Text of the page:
With locked-out postal workers being forced back to their jobs last night by the Harper Conservatives, I was surprised and interested to learn that Brent Rathgeber, the usually well-behaved Conservative Member of Parliament for Edmonton-St. Albert, recently used his blog to criticize his own party for its approach to resolving labour disputes.
Does this indicate a sudden epiphany by Mr. Rathgeber that as an Alberta MP who isn’t one of Prime Minister Stephen Harper’s closest cronies he’s unlikely ever to be considered cabinet material, or is he merely showing a slightly independent streak now that he’s been comfortably re-elected?
Regardless, Mr. Rathgeber stated in the June 22 edition of his blog that he is philosophically troubled by back-to-work legislation. “As a former Labour Lawyer (Management Side), I do actually subscribe to the concepts of the right to collective bargaining and the right to withdraw services after the expiration of a collective agreement to demonstrate one’s resolve,” Mr. Rathgeber stated.
Perhaps I am reading too much into a simple comment, but in the context of Mr. Harper’s Ottawa, Mr. Rathgeber’s turn of phrase is interesting: “…I do actually subscribe to the concepts of the right to collective bargaining….” It almost sounds as if Mr. Rathgeber is acknowledging that such a sentiment is unusual, perhaps even unique, among the current unprogressive Conservative caucus in Ottawa.
And I can tell you that whatever he is, Mr. Rathgeber is no dummy. He’s a pretty sharp guy who knows how to parse a sentence for specific meaning as well as any of us. He is also, it should be noted, the MP for the riding in which I reside.
“At a more practical level,” Mr. Rathgeber went on, “I am leery of Back to Work Legislation because I cynically suspect that many unions favour such legislation, believing they will fare better under binding arbitration than they would at the bargaining table.”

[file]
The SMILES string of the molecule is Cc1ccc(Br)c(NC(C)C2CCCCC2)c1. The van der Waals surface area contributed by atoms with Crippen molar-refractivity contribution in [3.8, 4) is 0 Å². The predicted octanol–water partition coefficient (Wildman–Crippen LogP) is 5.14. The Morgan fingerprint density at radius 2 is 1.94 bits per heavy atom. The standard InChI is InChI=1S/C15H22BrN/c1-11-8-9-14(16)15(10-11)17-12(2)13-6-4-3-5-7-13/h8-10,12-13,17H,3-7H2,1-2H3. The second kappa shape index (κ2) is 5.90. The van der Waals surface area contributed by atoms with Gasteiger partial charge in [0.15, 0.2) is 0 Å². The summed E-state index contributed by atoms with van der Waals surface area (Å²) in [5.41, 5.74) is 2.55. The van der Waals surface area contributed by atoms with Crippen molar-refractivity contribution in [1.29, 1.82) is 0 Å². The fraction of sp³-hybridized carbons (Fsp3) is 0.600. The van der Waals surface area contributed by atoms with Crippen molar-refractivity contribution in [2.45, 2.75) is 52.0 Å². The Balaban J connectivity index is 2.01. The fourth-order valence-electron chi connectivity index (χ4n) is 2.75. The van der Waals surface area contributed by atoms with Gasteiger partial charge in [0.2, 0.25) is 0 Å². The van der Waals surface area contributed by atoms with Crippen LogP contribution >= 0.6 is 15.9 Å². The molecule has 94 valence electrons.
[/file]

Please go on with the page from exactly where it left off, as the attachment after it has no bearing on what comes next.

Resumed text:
While Mr. Rathgeber’s suspicion is by no means warranted in all circumstances and with all unions – especially here in Alberta, where the dice are usually loaded against working people in such processes – it must be conceded that there is enough truth to what he says to make it dangerous.
It is true at least that if the arbitration process is fair, and an employer is particularly unreasonable and intransigent, the process can be made to defend the interests of working people. Alas, unmentioned in Mr. Rathgeber’s blog, the arbitration process set out in the government of Canada’s back-to-work legislation, which was passed Saturday night, cannot be described as fair.
A useful exegesis of this ugly piece of legislation by Fred Wilson on rabble.ca explains that the final-offer selection process proposed is biased on its face against unions. Since the Canada Post bargaining position contains a number of outrageous demands for major concessions from the Canadian Union of Postal Workers, including two-tier wages and two-tier retirement benefits designed to exploit younger workers, it will be impossible for the union to propose a fair agreement in the context of the bogus saw-off required by the process.
Indeed, in final-offer bargaining, from the company’s perspective, the more outrageous its bargaining position, the better. As Mr. Wilson writes, “unions are forced to present an offer that is usually just a more ‘reasonable’ version of what the employer is demanding. The union then becomes complicit in what can be very unfair results for workers.”